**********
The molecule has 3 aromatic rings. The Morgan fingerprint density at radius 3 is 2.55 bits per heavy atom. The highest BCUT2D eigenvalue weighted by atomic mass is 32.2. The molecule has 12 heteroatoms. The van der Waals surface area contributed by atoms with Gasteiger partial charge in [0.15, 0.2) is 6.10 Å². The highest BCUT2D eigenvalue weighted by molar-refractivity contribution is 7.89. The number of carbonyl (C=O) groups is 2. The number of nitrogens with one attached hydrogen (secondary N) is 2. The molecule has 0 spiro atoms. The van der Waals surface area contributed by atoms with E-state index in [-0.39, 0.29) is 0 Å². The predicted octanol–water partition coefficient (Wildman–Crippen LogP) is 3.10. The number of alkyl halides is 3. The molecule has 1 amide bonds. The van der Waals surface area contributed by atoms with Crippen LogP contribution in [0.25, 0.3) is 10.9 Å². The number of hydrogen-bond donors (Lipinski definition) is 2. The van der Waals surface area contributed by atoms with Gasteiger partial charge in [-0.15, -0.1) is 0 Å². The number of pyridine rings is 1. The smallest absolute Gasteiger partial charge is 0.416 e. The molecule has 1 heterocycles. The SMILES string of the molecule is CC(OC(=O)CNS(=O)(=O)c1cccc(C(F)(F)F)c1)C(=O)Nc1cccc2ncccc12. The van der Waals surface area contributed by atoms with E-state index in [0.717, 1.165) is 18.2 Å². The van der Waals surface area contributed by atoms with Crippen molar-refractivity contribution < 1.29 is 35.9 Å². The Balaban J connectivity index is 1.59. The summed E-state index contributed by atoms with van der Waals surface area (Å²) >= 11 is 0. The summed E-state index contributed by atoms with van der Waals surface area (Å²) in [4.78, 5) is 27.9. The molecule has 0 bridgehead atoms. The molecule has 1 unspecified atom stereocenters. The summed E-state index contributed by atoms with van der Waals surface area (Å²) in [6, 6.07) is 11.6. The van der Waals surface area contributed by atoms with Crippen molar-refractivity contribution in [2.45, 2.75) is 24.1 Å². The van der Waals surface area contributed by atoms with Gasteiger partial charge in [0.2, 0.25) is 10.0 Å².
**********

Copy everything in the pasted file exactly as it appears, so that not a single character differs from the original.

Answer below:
The molecule has 3 aromatic rings. The Morgan fingerprint density at radius 3 is 2.55 bits per heavy atom. The highest BCUT2D eigenvalue weighted by atomic mass is 32.2. The molecule has 12 heteroatoms. The van der Waals surface area contributed by atoms with Gasteiger partial charge in [0.15, 0.2) is 6.10 Å². The highest BCUT2D eigenvalue weighted by molar-refractivity contribution is 7.89. The number of carbonyl (C=O) groups is 2. The number of nitrogens with one attached hydrogen (secondary N) is 2. The molecule has 0 spiro atoms. The van der Waals surface area contributed by atoms with E-state index in [-0.39, 0.29) is 0 Å². The predicted octanol–water partition coefficient (Wildman–Crippen LogP) is 3.10. The number of alkyl halides is 3. The molecule has 1 amide bonds. The van der Waals surface area contributed by atoms with Crippen LogP contribution in [0.25, 0.3) is 10.9 Å². The number of hydrogen-bond donors (Lipinski definition) is 2. The van der Waals surface area contributed by atoms with Gasteiger partial charge in [-0.15, -0.1) is 0 Å². The number of pyridine rings is 1. The smallest absolute Gasteiger partial charge is 0.416 e. The molecule has 1 heterocycles. The SMILES string of the molecule is CC(OC(=O)CNS(=O)(=O)c1cccc(C(F)(F)F)c1)C(=O)Nc1cccc2ncccc12. The van der Waals surface area contributed by atoms with E-state index in [0.717, 1.165) is 18.2 Å². The van der Waals surface area contributed by atoms with Crippen molar-refractivity contribution < 1.29 is 35.9 Å². The Balaban J connectivity index is 1.59. The summed E-state index contributed by atoms with van der Waals surface area (Å²) >= 11 is 0. The summed E-state index contributed by atoms with van der Waals surface area (Å²) in [4.78, 5) is 27.9. The molecule has 0 bridgehead atoms. The molecule has 1 unspecified atom stereocenters. The summed E-state index contributed by atoms with van der Waals surface area (Å²) in [6, 6.07) is 11.6. The van der Waals surface area contributed by atoms with Crippen molar-refractivity contribution in [2.45, 2.75) is 24.1 Å². The van der Waals surface area contributed by atoms with Gasteiger partial charge in [0.2, 0.25) is 10.0 Å².